I come close to the water and finally decide to go in. I continue to tell myself in the softest way possible to breathe out slowly and calmly. Then, I realize I am actually doing it!!! I stay there and continue this simple exercise for several minutes, then I push myself to do it while swimming. I feel so ecstatic by seeing all these little fish of different beautiful colors around me that I start feeling comfortable. I feel so happy and appreciative of surpassing my panic and to be able to see this beautiful scene with the love of my life.
Then, we come back to the boat to go see another part of the island, there the whole group stays in the same spot, we can go at our own pace, ahh that feels so good to take our own sweet time. The guide explains to us the issues with the corals and how to protect them. We swim out to see the corals. Fish of all shapes and colors swim by us. We are in such a peaceful silence. I finally start feeling comfortable with the mask. I don’t see it as a torture instrument anymore but as an object that connects me to my environment, to discoveries and joy. I forget my fears and my hyperventilation that has been my struggle since I was a kid. I feel so free.
Turtles are so meditative
The afternoon was the biggest adventure! The guide warned us that we were arriving in a place where we might see sea turtles!!! He explains to us that we need to stay at a certain distance away from the turtle and to never swim over it, because it needs to go back up to get some air and if we are too close, it will feel threatened and won’t go up to breathe.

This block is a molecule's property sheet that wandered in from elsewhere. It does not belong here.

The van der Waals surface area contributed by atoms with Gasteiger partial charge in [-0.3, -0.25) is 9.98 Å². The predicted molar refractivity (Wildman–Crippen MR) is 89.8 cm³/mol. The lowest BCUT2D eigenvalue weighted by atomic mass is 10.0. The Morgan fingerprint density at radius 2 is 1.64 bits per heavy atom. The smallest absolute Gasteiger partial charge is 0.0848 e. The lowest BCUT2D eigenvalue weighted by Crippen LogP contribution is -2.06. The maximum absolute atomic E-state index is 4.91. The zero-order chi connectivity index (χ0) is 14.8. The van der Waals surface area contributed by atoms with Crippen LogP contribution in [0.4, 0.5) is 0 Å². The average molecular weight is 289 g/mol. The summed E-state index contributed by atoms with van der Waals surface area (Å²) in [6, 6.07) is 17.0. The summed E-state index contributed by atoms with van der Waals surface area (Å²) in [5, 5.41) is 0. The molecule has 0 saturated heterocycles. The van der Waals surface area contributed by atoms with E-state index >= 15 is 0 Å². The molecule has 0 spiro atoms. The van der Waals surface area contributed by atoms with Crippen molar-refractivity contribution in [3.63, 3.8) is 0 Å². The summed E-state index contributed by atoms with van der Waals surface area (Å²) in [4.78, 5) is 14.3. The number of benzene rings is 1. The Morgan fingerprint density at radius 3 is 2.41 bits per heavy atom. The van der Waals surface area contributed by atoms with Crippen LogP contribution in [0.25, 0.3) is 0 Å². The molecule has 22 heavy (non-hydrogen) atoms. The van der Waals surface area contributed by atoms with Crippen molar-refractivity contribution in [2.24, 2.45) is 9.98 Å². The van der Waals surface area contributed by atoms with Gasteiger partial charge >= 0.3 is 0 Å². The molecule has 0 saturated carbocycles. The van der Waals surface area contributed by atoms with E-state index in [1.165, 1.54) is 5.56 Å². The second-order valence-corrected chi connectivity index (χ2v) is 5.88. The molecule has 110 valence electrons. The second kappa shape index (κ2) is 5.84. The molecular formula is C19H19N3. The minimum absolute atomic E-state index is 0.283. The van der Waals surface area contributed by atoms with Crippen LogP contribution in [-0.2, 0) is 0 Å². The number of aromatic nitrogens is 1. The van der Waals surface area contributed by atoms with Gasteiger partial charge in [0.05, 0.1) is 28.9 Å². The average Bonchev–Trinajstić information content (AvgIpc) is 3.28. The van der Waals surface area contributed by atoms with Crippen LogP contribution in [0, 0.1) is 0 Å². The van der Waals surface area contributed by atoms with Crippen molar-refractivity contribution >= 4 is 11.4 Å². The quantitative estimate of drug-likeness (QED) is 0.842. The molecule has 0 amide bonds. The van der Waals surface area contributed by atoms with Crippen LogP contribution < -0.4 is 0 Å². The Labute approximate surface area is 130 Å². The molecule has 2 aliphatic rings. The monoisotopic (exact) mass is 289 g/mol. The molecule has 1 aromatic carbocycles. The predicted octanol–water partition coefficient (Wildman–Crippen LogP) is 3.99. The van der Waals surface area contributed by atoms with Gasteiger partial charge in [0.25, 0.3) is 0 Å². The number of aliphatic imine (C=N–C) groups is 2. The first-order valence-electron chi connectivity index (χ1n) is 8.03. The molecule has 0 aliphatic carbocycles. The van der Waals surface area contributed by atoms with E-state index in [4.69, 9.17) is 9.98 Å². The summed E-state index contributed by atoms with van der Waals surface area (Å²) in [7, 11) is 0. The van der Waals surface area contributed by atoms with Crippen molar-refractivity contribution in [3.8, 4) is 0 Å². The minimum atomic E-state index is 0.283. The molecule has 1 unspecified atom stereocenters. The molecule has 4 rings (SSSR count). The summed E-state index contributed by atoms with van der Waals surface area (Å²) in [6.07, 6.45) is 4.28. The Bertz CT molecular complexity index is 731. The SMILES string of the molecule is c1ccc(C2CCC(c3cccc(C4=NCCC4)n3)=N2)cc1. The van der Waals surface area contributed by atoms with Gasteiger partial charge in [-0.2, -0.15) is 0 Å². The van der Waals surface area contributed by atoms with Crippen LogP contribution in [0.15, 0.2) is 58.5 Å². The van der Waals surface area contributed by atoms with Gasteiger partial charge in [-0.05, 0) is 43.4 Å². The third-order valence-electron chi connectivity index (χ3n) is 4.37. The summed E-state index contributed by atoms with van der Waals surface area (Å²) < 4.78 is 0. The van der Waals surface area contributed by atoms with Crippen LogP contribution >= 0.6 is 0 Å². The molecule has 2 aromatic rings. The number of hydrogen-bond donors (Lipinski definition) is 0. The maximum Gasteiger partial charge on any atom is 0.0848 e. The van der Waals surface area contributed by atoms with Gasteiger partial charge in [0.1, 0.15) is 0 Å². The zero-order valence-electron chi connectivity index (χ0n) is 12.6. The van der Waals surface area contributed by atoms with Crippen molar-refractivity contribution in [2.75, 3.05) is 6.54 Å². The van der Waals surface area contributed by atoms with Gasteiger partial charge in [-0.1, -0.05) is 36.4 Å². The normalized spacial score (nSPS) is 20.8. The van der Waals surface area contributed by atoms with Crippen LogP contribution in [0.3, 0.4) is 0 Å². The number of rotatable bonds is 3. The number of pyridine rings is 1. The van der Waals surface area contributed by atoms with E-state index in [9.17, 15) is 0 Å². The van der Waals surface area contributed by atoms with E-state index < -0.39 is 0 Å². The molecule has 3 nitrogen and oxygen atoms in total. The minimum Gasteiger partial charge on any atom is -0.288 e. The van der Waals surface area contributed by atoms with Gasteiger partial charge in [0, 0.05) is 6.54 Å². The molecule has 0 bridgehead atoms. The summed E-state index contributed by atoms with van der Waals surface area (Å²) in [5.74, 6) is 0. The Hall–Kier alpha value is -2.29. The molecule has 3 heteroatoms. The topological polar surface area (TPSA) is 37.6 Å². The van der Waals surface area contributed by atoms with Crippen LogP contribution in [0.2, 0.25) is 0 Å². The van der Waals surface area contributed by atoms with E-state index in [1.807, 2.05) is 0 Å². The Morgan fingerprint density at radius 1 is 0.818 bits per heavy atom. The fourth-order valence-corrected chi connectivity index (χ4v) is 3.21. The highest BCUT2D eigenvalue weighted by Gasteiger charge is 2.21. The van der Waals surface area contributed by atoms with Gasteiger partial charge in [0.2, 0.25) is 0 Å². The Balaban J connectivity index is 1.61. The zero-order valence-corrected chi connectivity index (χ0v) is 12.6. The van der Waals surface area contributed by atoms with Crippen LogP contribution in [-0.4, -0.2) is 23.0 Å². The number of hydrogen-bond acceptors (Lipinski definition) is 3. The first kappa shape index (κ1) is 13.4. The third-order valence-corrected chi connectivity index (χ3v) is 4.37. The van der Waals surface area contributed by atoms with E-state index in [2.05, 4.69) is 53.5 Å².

Everyone goes their own way to search for the turtles in their natural habitat. After a while, I see the guide not too far away making signs at me to come see. I swim closer and there I see it, a giant sea turtle that was as big me!!! Ok I am not very tall, only 1m57 (about 5.1 foot) …but facing an animal that is the same size as you is quite impressive!
It’s walking/floating on the sand and eating. It is so beautiful!
For the first time in a while, I am not worried about what other people are thinking or what could happen to me in 5 years, no! I am present in that moment. I am in awe in front of the beauty of nature and the animal kingdom. I feel so lucky to have lived this experience. I have lived so long in the stress of the future, here I am, enjoying being in the now so easily. That is what I call meditation.
Another lesson to be explored
Unfortunately, my meditative state left about ten minutes later. Not everyone had listened to the guide and wanted to get too close to the turtle. Several times it tries to go up to the surface. It keeps coming to the middle of the water, but seeing people who were too close, goes back to the bottom. Feeling threatened or annoyed, it starts swimming away fast.
Never would I have thought that a turtle could swim so fast! I feel very sad for the turtle and I don’t understand why the people didn’t respect the guide’s rules. I feel judgment and anger about their behavior of not being able to just enjoy the view at a certain distance so as to not bother the turtle. Letting go of judgement is a teaching I explored more in Sri Lanka which I will tell you about in another article.
The freedom from letting go
This day thaught me that when you accept your fears and slowly at your own pace try to live through them anyway, you can experience the most wonderful adventures. You grow and become a stronger person. You feel so much freedom when you let go of those thoughts that hold you back and become amazed by the opportunities that open up to you! Go and live your dreams!
Thank you turtle for teaching me so much without even needing to talk.
If you have lived an experience where you pushed yourself even if you were afraid or uncomfortable and had an amazing experience as a reward, please share with us in the comments!